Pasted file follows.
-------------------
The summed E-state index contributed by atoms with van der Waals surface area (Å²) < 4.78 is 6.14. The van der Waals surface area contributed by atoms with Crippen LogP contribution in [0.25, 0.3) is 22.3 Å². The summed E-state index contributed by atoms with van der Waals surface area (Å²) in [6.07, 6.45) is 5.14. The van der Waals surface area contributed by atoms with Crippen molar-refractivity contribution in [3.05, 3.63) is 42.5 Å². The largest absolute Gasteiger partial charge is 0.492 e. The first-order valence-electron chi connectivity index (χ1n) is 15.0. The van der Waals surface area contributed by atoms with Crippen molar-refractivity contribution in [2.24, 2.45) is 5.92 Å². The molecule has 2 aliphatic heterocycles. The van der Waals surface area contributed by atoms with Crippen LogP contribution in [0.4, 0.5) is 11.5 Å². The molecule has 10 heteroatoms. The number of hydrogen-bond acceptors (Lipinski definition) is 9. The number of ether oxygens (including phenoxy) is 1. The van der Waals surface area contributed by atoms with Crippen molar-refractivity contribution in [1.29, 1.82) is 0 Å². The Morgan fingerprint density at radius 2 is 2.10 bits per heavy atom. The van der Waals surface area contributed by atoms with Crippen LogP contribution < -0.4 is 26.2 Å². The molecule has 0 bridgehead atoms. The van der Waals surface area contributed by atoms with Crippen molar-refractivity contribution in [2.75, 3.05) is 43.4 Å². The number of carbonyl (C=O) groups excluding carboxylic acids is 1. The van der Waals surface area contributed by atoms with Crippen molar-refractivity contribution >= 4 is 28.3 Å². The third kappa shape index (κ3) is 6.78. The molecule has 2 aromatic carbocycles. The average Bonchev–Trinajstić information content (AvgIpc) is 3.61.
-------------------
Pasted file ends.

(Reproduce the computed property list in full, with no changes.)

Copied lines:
The summed E-state index contributed by atoms with van der Waals surface area (Å²) < 4.78 is 6.14. The van der Waals surface area contributed by atoms with Crippen LogP contribution in [0.25, 0.3) is 22.3 Å². The summed E-state index contributed by atoms with van der Waals surface area (Å²) in [6.07, 6.45) is 5.14. The van der Waals surface area contributed by atoms with Crippen molar-refractivity contribution in [3.05, 3.63) is 42.5 Å². The largest absolute Gasteiger partial charge is 0.492 e. The first-order valence-electron chi connectivity index (χ1n) is 15.0. The van der Waals surface area contributed by atoms with Crippen molar-refractivity contribution in [2.24, 2.45) is 5.92 Å². The molecule has 2 aliphatic heterocycles. The van der Waals surface area contributed by atoms with Crippen LogP contribution in [0.4, 0.5) is 11.5 Å². The molecule has 10 heteroatoms. The number of hydrogen-bond acceptors (Lipinski definition) is 9. The number of ether oxygens (including phenoxy) is 1. The van der Waals surface area contributed by atoms with Crippen molar-refractivity contribution in [1.29, 1.82) is 0 Å². The Morgan fingerprint density at radius 2 is 2.10 bits per heavy atom. The van der Waals surface area contributed by atoms with Crippen LogP contribution < -0.4 is 26.2 Å². The molecule has 0 bridgehead atoms. The van der Waals surface area contributed by atoms with Crippen molar-refractivity contribution in [2.75, 3.05) is 43.4 Å². The number of carbonyl (C=O) groups excluding carboxylic acids is 1. The van der Waals surface area contributed by atoms with Crippen molar-refractivity contribution >= 4 is 28.3 Å². The third kappa shape index (κ3) is 6.78. The molecule has 2 aromatic carbocycles. The average Bonchev–Trinajstić information content (AvgIpc) is 3.61.